A mixed drink and three types of rye whiskey. (GENE SWEENEY JR, Baltimore…)
Blackwater Distilling is set to begin bottling Sloop Betty vodka in Stevensville next month, marking the resumption after nearly 30 years of the proud tradition of distilling spirits in Maryland.
"There's something about bringing that industry back that means something," Christopher Cook, a partner with his brother Jonathan in Blackwater, told Baltimore Sun reporter Jill Rosen recently.
During rye whiskey's golden age, connoisseurs across the land instantly associated Wight's Sherbrook, Old Reserve, Ryebrook, Mount Vernon, Sherwood Pure Rye, Hunter's — "First Over the Bars" — and Pikesville Rye, to name only a few that were once distilled here, with Maryland.
The distilling of rye whiskey in America goes back to the 1700s, when farmers who had planted rye and wheat as cover crops over tobacco-ravaged land found it was easier and more profitable to distill rather than ship the surplus grain.
George Washington's overseer at Mount Vernon, John Anderson, urged him to turn his surplus rye into whiskey and established a distillery on the grounds. The formula was simple: rye grain, malted barley and Indian corn.
Rye whiskey is 51 percent rye, while bourbon is 51 percent corn, in case you want to try cooking up a batch at home sometime. For rye, add 34 percent corn, 11 percent barley malt and 4 percent rye malt.
The "green whiskey" is then placed in barrels for aging from four to eight years, so don't reach for glasses and ice right away.
By 1799, Washington's still was producing about 11,000 gallons of rye whiskey, some of which found its way to the public houses of nearby Alexandria, where it found favor with the thirsty in the new republic.
Several years ago, the distillery was rebuilt at Mount Vernon, and the first 471 bottles were sold last summer at $85 apiece.
Small distilleries were established throughout antebellum Maryland, but a high whiskey tax during the Civil War made production unprofitable. After the war, the industry was re-established, and Maryland rye's reputation soared.
Marylanders and other drinkers enjoyed their rye until the enactment into law in 1920 of the 18th Amendment, which outlawed the production, sale, import or export of alcoholic beverages.
With the coming of repeal in 1933, Maryland distilleries were busier than ever, trying to slake the nation's thirst for its products. By 1936, the state led the nation in rye production with 14 million gallons.
Two years later, bonded government warehouses broke the news that they had 15 million gallons of rye to dispose of.
With the coming of World War II, rye production would never reach those stratospheric pre-war levels again.
During the war, grain and alcohol was diverted for military use, and blended whiskies began to make their appearance, which found favor with the public and meant that the days were numbered for straight rye whiskey.
The drinking public's taste was changing in the immediate postwar years as they clamored for scotch, bourbon, Canadian blends and gin, conspiring to end Maryland rye's popularity.
In 1941, the highly regarded firm of Frank L. Wight, which had produced Sherbrook and Old Reserve "Maryland Straight Rye" at its Loreley distillery, sold its business to Hiram Walker, which shocked Marylanders when it closed the distillery seven years later.
At the time, 15 other distilleries were still producing rye. In 1949, Zellic Cohen founded Majestic Distilling Co. in Lansdowne. After a few years, it dropped rye in favor of bourbon, vodka and gin, as demand for rye continued to fall.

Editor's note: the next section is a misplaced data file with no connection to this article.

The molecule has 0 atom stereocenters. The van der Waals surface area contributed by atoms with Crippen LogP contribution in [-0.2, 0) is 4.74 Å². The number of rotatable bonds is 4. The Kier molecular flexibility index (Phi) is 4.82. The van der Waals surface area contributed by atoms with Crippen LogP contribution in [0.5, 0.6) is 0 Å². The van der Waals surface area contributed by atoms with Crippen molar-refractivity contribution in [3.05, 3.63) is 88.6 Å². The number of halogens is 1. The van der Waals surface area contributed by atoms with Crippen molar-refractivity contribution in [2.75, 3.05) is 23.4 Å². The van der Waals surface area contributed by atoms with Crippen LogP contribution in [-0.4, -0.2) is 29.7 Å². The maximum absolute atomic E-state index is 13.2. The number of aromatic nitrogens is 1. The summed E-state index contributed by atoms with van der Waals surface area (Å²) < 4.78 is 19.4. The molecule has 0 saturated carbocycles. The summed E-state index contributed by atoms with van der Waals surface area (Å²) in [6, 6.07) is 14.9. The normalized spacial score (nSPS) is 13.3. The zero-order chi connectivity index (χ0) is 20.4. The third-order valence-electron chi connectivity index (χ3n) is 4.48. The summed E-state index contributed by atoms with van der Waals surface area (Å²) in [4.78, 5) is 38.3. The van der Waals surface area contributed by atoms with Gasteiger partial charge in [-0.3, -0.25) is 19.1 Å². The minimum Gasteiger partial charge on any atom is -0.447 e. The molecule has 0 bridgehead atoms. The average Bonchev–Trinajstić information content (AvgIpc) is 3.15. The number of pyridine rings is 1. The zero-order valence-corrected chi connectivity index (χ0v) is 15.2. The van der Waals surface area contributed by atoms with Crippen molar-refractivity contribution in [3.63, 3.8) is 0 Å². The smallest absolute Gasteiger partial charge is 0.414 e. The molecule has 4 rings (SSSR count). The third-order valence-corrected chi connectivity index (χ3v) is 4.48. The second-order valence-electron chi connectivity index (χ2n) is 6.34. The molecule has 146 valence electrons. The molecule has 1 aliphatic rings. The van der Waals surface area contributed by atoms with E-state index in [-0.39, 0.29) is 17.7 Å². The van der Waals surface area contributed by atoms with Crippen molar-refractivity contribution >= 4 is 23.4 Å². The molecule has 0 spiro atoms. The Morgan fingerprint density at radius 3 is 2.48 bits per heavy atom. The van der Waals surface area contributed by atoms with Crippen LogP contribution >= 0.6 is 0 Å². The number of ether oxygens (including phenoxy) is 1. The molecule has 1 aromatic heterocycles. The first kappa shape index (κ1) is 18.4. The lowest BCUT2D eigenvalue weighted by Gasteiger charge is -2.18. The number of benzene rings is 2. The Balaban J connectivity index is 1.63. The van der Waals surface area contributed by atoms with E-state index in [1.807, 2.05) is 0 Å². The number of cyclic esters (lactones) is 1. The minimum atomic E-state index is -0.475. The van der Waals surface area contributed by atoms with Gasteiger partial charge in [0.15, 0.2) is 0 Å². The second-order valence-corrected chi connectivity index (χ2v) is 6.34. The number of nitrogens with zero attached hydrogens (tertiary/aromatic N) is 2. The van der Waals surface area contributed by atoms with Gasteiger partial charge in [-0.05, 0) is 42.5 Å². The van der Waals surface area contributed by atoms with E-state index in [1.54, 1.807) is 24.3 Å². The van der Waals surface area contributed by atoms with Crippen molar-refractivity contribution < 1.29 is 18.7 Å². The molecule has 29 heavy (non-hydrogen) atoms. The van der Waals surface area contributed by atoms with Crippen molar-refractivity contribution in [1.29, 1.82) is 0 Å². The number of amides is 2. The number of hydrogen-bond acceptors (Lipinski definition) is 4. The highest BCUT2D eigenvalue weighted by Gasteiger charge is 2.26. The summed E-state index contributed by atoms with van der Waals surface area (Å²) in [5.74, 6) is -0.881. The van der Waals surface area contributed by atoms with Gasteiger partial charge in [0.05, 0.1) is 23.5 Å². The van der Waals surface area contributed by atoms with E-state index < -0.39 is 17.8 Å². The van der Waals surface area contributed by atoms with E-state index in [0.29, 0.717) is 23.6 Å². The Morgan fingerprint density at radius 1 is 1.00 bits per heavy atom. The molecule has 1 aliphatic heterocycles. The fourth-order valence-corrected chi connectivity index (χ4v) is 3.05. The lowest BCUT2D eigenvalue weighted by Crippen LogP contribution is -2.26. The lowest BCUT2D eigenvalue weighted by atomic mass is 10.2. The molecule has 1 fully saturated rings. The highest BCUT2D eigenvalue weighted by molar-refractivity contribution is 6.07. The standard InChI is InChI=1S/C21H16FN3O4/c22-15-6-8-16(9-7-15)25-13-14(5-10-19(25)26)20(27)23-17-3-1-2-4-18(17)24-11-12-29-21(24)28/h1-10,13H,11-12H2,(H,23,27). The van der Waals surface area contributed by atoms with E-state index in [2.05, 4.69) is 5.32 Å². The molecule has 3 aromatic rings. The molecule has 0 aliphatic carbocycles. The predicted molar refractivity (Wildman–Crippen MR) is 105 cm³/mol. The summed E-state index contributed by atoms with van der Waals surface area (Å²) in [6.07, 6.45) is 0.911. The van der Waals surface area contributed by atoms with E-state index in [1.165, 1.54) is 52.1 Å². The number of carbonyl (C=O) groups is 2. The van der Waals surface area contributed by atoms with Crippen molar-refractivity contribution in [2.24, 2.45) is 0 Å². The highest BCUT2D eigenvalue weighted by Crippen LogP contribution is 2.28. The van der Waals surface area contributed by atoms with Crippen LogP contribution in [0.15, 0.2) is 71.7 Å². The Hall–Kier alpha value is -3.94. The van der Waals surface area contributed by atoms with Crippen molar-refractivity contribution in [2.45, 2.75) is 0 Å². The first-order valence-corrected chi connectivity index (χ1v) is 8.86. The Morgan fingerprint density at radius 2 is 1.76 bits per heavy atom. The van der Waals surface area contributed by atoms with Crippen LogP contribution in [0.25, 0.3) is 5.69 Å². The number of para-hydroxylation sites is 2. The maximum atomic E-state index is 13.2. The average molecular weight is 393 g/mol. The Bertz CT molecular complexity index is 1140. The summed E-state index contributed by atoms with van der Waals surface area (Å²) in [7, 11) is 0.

One by one the rye distilleries closed, leaving by the 1970s only Standard Distillers Products Inc., whose now-demolished brick building and bottling works at Lombard and Commerce streets was across the street from the old News American building, itself now only a memory.
Standard Distillers bottled rye was distilled by Majestic and sold under the Pikesville label. Its slogan, which dated to 1937, was "Pikesville, the aristocrat of Maryland straight rye whiskies, more popular today than ever."
Andrew W. Merle Sr., who had been with Meyer, Pitts Co., bottlers and wholesalers of rye before Prohibition, went back into the business when he established Standard Distillers. He was later joined by his son, Andrew W. Merle Jr., who had graduated from the University of Virginia and the Wharton School of the University of Pennsylvania.
Standard offered three varieties of Pikesville that it began bottling in 1936.
Basic Pikesville was four years old, with K&L being aged for seven years. The granddaddy of its line was a bonded 100-proof Pikesville that was recognizable by its black-and-red label.
Andrew Merle Jr., who served as president of the company for more than 20 years after his father's death in 1965, was not terribly hopeful by the 1970s that Maryland rye would survive.
He laid down his last batch of Maryland rye at Majestic in 1973, and told a Sun reporter in 1975 that he had enough rye on hand to "last seven or eight years."
By 1982, Merle had thrown in the towel and sold the building, and the Pikesville formula and the remaining inventory of 2,200 barrels were purchased by Heaven Hill-Evan Williams Inc. Production was shifted to the new owner's Bardstown, Ky., plant.
Under federal law, rye whiskey must be distilled in Maryland to be called "Maryland rye." The new owner bills its Pikesville as "Maryland or Potomac-style" rye.
Merle died in 1987.
For sharp-eyed urban archaeologists, there are still several fading Pikesville Rye signs on the walls of buildings around Baltimore.
For years, before urban renewal demolished it, there was a painted Pikesville sign on a building that greeted motorists getting onto the northbound entrance ramp to the Jones Falls Expressway near Monument Street.
A large bottle of Pikesville, slightly tilted, was surrounded by type that read: "Your best buy … Pikesville Rye. 1st in Maryland. Rye Whisky."